Jorge Ismael Gandú

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Susana Álvarez

Susana Álvarez, born Martha Susana Álvarez Galarza (Ambato, 1949) is an Ecuadorian writer, poet, educator, and cultural activist. Throughout her career, she has made significant contributions to literature, particularly in the field of poetry and cultural preservation. Some of her notable poetry books include “Memorial de los días,” “Celosía del Alba,” and “Fiorella de Agua.” In addition to poetry, she has written essays such as “Ellos son y Están aquí…. Encuentros” and “Mujeres bajo el cielo de Loja. La investidura de La Mujer del Siglo XXI.” Álvarez’ dedication to preserving Ecuadorian cultural heritage is evident in her books “Antología de la leyenda ecuatoriana” and “Loja y sus leyendas,” which delve into the country’s rich folklore and legends. Recognized for her literary achievements, she has received prestigious awards, including the “Juan León Mera” decoration and the Illustrious Ecuadorian Woman Award in 2015. Recently, she received the prestigious “Matilde Hidalgo Navarro” decoration at the 2023 Women’s Art Encounter. This recognition, bestowed by the House of Ecuadorian Culture in Loja, acknowledges her outstanding cultural contributions in both Loja and Ecuador.

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Paulina Jaramillo Valdivieso

Paulina Jaramillo Valdivieso (Loja, 1963) is an Ecuadorian poet, writer, and children’s literature author. She has authored six books, including “Mitos que madrugan al sol” and “Estatura de tiempo y convergencia,” which reflect both her personal experiences and Andean heritage. Her father, the poet Alfredo Jaramillo Andrade, was a significant influence in her life. Her work in literature has earned her several accolades, including recognition as a distinguished woman in literature from the Ecuadorian Committee for Cooperation with the Inter-American Commission of Women in 2009. Additionally, she has served as the coordinator of the Alfredo Mora Reyes Cultural Center for the past 15 years and hosts a cultural radio program called “Escenario.”

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Alfredo Jaramillo Andrade

Alfredo Jaramillo Andrade (May 19, 1934) is an Ecuadorian poet, writer, playwright, and teacher. He has published several books, including “Los hijos de la luz,” “Canciones para la ciudad,” “Mujeres, sueños y muerte,” and “El sombrero del tiempo,” exploring themes of love, death, and nature. Jaramillo Andrade has been a member of various organizations, including the Literature Section of the House of Ecuadorian Culture in Loja, where he held the position of President from 1977 to 1986. He oversaw the direction of several of its magazines. He also founded “El Agro,” a newspaper of the School of Agricultural Sciences at the National University of Loja. He has received numerous awards, including the Loja National Poetry Prize in 1956 and the National Culture Award in 2004.

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Carlos Carrión

Carlos Alfonso Carrión Figueroa (Malacatos, Loja, January 25, 1944) is an Ecuadorian novelist and short story writer. He has won several prestigious literary awards, including the José de la Cuadra Award for his 1982 short story collection “El más hermoso animal nocturno” [The Most Beautiful Nocturnal Animal], the Joaquín Gallegos Lara Award twice, first for his 1995 short story book “El corazón es un animal en celo” [The Heart is an Animal in Heat] and later for his 2005 novel “¿Quién me ayuda a matar a mi mujer?” [Who’ll Help Me Kill My Wife?], which also earned him the “Lira y la Pluma” Award. Additionally, his work has been featured in various anthologies. In 2013, he won the Miguel Riofrío Award for his novel “La mantis religiosa” [The Praying Mantis]. Recently, in 2022, Carrión Figueroa was honored with the Eugenio Espejo National Prize, the highest literary recognition in Ecuador.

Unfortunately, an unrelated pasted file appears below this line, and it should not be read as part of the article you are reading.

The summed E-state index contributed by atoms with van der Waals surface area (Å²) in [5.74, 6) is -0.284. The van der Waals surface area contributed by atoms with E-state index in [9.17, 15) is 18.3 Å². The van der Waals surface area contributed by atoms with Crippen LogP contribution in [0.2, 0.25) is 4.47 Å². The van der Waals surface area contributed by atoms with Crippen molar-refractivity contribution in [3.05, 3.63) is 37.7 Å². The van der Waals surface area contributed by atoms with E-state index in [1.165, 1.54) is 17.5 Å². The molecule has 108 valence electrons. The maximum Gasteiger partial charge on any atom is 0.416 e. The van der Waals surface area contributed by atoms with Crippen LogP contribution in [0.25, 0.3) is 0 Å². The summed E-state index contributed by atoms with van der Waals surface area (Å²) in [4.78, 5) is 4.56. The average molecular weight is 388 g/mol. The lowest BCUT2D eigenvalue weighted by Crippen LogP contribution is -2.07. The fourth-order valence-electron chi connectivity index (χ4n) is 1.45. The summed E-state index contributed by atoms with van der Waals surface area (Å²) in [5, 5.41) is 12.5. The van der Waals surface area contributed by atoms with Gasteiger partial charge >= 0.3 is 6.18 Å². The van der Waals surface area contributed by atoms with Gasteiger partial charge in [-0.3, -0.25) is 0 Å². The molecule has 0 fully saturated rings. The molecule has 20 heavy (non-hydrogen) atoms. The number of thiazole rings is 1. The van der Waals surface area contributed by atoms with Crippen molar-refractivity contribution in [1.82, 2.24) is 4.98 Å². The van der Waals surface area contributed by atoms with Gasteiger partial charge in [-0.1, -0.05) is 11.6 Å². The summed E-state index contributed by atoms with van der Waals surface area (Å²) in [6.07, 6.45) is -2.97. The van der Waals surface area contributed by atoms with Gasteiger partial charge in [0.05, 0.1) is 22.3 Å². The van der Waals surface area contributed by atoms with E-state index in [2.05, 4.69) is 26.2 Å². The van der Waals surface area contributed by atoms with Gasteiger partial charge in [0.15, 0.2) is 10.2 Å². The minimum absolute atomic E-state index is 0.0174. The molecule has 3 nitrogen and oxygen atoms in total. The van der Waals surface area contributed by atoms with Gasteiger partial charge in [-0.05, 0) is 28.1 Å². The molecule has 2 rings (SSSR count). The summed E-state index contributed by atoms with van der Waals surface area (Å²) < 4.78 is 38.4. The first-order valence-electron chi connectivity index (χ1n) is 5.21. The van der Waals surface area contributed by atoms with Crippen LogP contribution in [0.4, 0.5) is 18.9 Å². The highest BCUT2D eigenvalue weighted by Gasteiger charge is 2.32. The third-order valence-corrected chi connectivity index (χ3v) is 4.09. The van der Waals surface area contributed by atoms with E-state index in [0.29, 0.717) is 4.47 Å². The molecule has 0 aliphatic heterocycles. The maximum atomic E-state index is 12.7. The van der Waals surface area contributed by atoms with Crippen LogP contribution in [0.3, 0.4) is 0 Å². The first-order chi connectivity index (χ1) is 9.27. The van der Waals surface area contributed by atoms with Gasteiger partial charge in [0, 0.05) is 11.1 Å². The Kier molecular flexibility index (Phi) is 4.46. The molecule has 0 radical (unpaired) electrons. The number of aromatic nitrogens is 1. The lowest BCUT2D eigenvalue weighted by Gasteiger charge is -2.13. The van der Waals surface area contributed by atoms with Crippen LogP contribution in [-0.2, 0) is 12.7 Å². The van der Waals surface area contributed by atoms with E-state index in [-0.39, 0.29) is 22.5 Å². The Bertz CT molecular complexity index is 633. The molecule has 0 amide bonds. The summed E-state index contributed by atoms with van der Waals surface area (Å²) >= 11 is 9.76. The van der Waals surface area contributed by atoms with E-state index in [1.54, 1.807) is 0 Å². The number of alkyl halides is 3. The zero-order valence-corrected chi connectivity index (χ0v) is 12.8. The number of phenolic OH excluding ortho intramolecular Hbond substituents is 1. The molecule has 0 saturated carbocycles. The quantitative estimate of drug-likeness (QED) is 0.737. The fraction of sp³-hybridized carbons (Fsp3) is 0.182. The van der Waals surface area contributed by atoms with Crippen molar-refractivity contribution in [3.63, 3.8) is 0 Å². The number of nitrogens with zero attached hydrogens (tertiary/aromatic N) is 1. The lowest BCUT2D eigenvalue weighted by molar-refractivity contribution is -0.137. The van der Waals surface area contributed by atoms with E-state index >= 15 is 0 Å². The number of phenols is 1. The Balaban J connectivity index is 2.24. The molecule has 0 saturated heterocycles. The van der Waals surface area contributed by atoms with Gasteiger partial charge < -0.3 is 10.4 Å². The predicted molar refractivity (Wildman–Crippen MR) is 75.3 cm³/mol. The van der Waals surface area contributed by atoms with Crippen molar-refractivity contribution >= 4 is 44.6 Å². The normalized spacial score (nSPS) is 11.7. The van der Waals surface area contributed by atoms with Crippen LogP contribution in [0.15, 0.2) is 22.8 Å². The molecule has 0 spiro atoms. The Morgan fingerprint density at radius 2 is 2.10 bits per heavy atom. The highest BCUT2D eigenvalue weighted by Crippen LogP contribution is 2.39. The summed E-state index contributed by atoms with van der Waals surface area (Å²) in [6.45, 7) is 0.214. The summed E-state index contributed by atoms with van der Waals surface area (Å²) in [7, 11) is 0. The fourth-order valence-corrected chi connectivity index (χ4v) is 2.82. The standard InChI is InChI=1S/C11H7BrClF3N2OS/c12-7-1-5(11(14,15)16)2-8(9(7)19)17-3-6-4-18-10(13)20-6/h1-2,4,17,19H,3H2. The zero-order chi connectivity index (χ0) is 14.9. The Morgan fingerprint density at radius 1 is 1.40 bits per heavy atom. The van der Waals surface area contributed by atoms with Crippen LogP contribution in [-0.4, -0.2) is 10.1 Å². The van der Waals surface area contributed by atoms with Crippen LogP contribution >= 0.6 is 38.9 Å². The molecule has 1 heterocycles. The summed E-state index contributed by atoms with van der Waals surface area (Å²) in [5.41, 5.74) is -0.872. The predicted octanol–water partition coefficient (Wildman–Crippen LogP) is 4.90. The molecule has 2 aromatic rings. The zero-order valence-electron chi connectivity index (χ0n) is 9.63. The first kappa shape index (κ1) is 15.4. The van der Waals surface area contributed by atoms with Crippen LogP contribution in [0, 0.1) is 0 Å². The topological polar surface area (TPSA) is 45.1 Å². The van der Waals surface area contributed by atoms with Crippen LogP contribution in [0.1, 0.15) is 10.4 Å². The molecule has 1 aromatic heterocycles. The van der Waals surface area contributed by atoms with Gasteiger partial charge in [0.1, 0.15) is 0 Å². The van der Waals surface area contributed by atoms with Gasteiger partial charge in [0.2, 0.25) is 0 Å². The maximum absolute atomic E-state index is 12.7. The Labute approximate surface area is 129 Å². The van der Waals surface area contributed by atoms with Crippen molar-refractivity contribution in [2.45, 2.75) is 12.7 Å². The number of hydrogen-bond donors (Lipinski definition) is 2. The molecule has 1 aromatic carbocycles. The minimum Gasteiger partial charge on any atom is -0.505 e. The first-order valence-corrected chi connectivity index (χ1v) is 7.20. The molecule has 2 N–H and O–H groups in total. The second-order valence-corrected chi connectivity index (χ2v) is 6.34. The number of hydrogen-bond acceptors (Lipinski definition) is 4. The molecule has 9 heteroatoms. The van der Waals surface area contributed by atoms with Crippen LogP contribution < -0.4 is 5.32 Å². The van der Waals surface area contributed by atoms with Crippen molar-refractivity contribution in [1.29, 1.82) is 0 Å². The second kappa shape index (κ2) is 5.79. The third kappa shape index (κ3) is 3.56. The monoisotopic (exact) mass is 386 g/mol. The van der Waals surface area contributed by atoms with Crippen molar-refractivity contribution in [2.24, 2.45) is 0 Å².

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Matilde Hidalgo de Prócel

Matilde Hidalgo de Prócel (Loja, September 29, 1889 – Guayaquil, February 20, 1974) was an Ecuadorian physician, poet, and activist who was a pioneer for women’s rights in Ecuador and Latin America, becoming the first woman to vote in the country and the continent in 1924. As a doctor, she also became the first woman to earn a Doctorate in Medicine in Ecuador, using her platform to fight for women’s rights and improve healthcare for women and children. She was an active member of feminist organizations and expressed her views through poetry. Her legacy as one of the most important women in Ecuadorian history endures, inspiring future generations to fight for gender equality. Matilde Hidalgo was honored by Google on November 21, 2019, with a Google Doodle commemorating what would have been her 130th birthday.

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Gustavo Abad Ordoñez

Gustavo Abad Ordoñez (Loja, 1968) is an Ecuadorian journalist, essayist, editor, and university professor. His articles have been published in numerous newspapers, including El Comercio, HOY, El Universo and El Telégrafo. His scholarly and journalistic books include: “El monstruo es el otro: La narrativa social del miedo en Quito” (2005), “Medios y movilidad humana. Pautas para informar sobre hechos migratorios” (2009), “El club de la pelea: Gobierno y medios, un entramado de fuerzas y debilidades” (2011), “Ecuavoley: La ovación voluntaria” (2011). He teaches at the Faculty of Social Communication (FACSO) at the Central University of Ecuador. He worked as an editor for the magazines Chasqui and Textos y contextos. In 2022 his book “Crónica de multitudes. La dimensión carnal de la escritura” (2021) was bestowed the “Isabel Tobar Guarderas” Award by the Municipality of Quito.